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Sapphire substrate to cover 96.7% of LED production by 2020

Posted: 21 Apr 2016 ?? ?Print Version ?Bookmark and Share

Keywords:IHS? LED? sapphire? substrate? Osram Opto?

Sapphire was used as the substrate for an estimated 96.3 per cent of LEDs produced in 2015, which is expected to climb to 96.7 per cent in 2020, according to the latest IHS LED Intelligence Service report. In addition, sapphire has been boosted by falling prices in 2015, especially for 4in wafers comprising 55 per cent of the market (by area capacity) in 2015; 6in wafers, a growing category, accounted for 9.9 per cent in 2015.

The market research firm added that 4in sapphire wafers are used by Samsung, Seoul Semiconductor, Epistar, San'an and other suppliers, while 6in wafers are preferred by Osram, Lumileds, LG Innotek and Cree.

As a substrate sapphire has two main advantages: first, there is existing industry expertise with the material and production is set up to use sapphire; and second, there is high availability of low-cost sapphire, enabling inexpensive LEDs to be produced.

Of course, there are also a number of disadvantages to sapphire; however, none of them are critical. Disadvantages include lattice mismatch, thermal mismatch, and electrical and thermal conductivity.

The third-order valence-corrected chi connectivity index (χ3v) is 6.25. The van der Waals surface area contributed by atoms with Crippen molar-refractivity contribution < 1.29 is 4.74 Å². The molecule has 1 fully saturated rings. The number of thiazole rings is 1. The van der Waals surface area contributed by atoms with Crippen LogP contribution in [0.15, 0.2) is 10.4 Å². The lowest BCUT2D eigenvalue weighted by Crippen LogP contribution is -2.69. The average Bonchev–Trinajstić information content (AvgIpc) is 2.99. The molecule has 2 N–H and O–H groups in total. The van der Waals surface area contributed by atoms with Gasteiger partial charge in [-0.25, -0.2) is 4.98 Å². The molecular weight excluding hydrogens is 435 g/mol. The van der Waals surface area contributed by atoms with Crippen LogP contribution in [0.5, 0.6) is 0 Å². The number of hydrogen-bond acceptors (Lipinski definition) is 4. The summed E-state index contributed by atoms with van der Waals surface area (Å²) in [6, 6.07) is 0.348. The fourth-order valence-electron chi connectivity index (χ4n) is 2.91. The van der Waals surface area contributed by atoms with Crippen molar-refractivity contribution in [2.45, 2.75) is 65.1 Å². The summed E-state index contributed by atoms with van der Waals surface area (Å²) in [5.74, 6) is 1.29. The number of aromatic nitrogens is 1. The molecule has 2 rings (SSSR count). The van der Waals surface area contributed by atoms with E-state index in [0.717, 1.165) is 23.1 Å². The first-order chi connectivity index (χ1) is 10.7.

Almost all top LED suppliersincluding Nichia, Osram Opto, Lumileds, Seoul Semiconductor, Epistar and San'anuse sapphire wafers. Plessey, Lattice Power and Samsung use silicon substrates. Cree is the main supplier for silicon carbide substrate, which will not be adopted by other suppliers because of its cost and lack of availability and expertise. Soraa is known for bulk gallium-nitride (GaN) substrate, which is a good substrate for LEDs, but is more expensive than sapphire and not available on larger wafers.

Sapphire is expected to remain the clear leader, when it comes to substrates used to make LEDs. Silicon has not succeeded as a replacement for sapphire, because of lower yield, lattice mismatch, and the falling price of sapphire wafers. However, it will be interesting to see how much Samsungwhich can make use of silicon economies of scale more effectively than other companieswill expand its silicon-based production, which comprises only a minority of its production. Other substrates, including silicon, silicon carbide and bulk GaN, are not expected to make substantial gains in the next few years.

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